Lukas Mai > Dispatch-Class-0.01 > Dispatch::Class

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Module Version: 0.01   Source   Latest Release: Dispatch-Class-0.02

NAME ^

Dispatch::Class - dispatch on the type (class) of an argument

SYNOPSIS ^

  use Dispatch::Class qw(
    class_case
    dispatch
  );
  
  # analyze the class of an object
  my $analyze = class_case(
    'Some::Class'  => 1,
    'Other::Class' => 2,
    'UNIVERSAL'    => "???",
  );
  my $foo = $analyze->(Other::Class->new);  # 2
  my $bar = $analyze->(IO::Handle->new);    # "???"
  my $baz = $analyze->(["not an object"]);  # undef

  # build a dispatcher
  my $dispatch = dispatch(
    'Dog::Tiny' => sub { ... },  # handle objects of the class Dog::Tiny
    'Dog'       => sub { ... },
    'Mammal'    => sub { ... },
    'Tree'      => sub { ... },
  
    'ARRAY'     => sub { ... },  # handle array refs
  
    ':str'      => sub { ... },  # handle non-reference strings
  
    '*'         => sub { ... },  # handle any value
  );
  
  # call the appropriate handler, passing $obj as an argument
  my $result = $dispatch->($obj);

DESCRIPTION ^

This module offers a (mostly) simple way to check the class of an object and handle specific cases specially.

Functions

The following functions are available and can be imported on request:

class_case

class_case takes a list of KEY, VALUE pairs and returns a code reference that (when called on an object) will analyze the object's class according to the rules described below and return the corresponding VALUE of the first matching KEY.

Example:

  my $subref = class_case(
    KEY1 => VALUE1,
    KEY2 => VALUE2,
    ...
  );
  my $value = $subref->($some_object);

This will check the class of $some_object against KEY1, KEY2, ... in order and return the corresponding VALUEn of the first match. If no key matches, an empty list/undef is returned in list/scalar context, respectively.

The following things can be used as keys:

*

This will match any value. No actual check is performed.

:str

This special key will match any non-reference.

SCALAR, ARRAY, HASH, ...

These values match references of the specified type even if they aren't objects (i.e. not blessed). That is, for unblessed references the string returned by ref is compared with eq.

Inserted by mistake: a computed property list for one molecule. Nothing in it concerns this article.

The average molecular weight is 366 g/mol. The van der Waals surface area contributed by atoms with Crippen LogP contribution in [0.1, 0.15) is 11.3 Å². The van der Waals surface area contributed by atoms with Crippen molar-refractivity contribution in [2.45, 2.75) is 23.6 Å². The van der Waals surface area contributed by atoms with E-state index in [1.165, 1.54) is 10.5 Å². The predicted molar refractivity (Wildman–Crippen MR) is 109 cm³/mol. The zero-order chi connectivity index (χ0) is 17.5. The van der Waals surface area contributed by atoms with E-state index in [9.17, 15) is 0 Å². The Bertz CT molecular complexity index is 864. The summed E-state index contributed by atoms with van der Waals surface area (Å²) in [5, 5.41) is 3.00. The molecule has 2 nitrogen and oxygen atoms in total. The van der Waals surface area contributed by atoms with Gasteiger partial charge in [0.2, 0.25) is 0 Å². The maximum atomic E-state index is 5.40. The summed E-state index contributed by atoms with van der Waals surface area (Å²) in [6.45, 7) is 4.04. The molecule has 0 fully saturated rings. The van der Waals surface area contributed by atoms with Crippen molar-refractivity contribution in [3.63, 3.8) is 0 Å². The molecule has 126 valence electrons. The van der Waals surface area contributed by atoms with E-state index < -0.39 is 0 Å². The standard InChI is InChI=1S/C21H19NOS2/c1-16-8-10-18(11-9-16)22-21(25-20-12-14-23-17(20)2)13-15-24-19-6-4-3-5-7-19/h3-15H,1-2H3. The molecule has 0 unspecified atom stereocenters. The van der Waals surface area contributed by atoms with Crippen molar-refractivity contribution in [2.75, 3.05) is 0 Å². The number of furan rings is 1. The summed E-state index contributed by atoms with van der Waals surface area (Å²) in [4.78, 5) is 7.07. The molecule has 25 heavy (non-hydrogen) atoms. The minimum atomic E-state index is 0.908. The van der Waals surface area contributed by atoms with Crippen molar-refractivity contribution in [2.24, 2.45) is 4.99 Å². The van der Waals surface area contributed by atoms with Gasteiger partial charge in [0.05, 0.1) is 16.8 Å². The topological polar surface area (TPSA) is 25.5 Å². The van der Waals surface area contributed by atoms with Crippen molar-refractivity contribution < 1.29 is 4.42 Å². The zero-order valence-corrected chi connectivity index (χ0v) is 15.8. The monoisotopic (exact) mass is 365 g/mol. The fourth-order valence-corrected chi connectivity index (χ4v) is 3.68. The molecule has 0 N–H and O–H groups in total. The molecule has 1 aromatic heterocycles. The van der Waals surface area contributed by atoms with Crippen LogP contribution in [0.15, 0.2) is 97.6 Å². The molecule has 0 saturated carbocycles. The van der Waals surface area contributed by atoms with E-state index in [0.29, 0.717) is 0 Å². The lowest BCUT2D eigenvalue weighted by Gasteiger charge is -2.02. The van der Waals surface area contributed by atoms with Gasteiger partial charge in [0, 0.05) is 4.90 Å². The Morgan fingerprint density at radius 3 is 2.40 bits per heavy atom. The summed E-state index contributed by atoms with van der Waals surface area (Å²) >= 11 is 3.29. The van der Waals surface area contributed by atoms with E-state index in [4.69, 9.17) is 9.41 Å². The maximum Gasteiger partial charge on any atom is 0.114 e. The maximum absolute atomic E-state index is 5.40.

CLASS

Any other string is interpreted as a class name and matches if the input value is an object for which $obj->isa($CLASS) is true. To match any kind of object (blessed value), use the key 'UNIVERSAL'.

Starting with Perl 5.10.0 Perl supports checking for roles with DOES, so Dispatch::Class actually uses $obj->DOES($CLASS) instead of isa. This still returns true for normal base classes but it also accepts roles that have been composed into the object's class.

dispatch

This works like class_case above, but the VALUEs must be code references and get invoked automatically:

  sub dispatch {
    my $analyze = class_case @_;
    sub {
      my ($obj) = @_;
      my $handler = $analyze->($obj) or return;
      $handler->($obj)
    }
  }

That is, the matching object is passed on to the matched VALUEs and the return value of the inner sub is whatever the handler returns (or the empty list/undef if no KEY matches).

This module uses Sub::Exporter, so you can rename the imported functions at use time.

SEE ALSO ^

Sub::Exporter

AUTHOR ^

Lukas Mai, <l.mai at web.de>

COPYRIGHT & LICENSE ^

Copyright 2013 Lukas Mai.

This program is free software; you can redistribute it and/or modify it under the terms of either: the GNU General Public License as published by the Free Software Foundation; or the Artistic License.

See http://dev.perl.org/licenses/ for more information.

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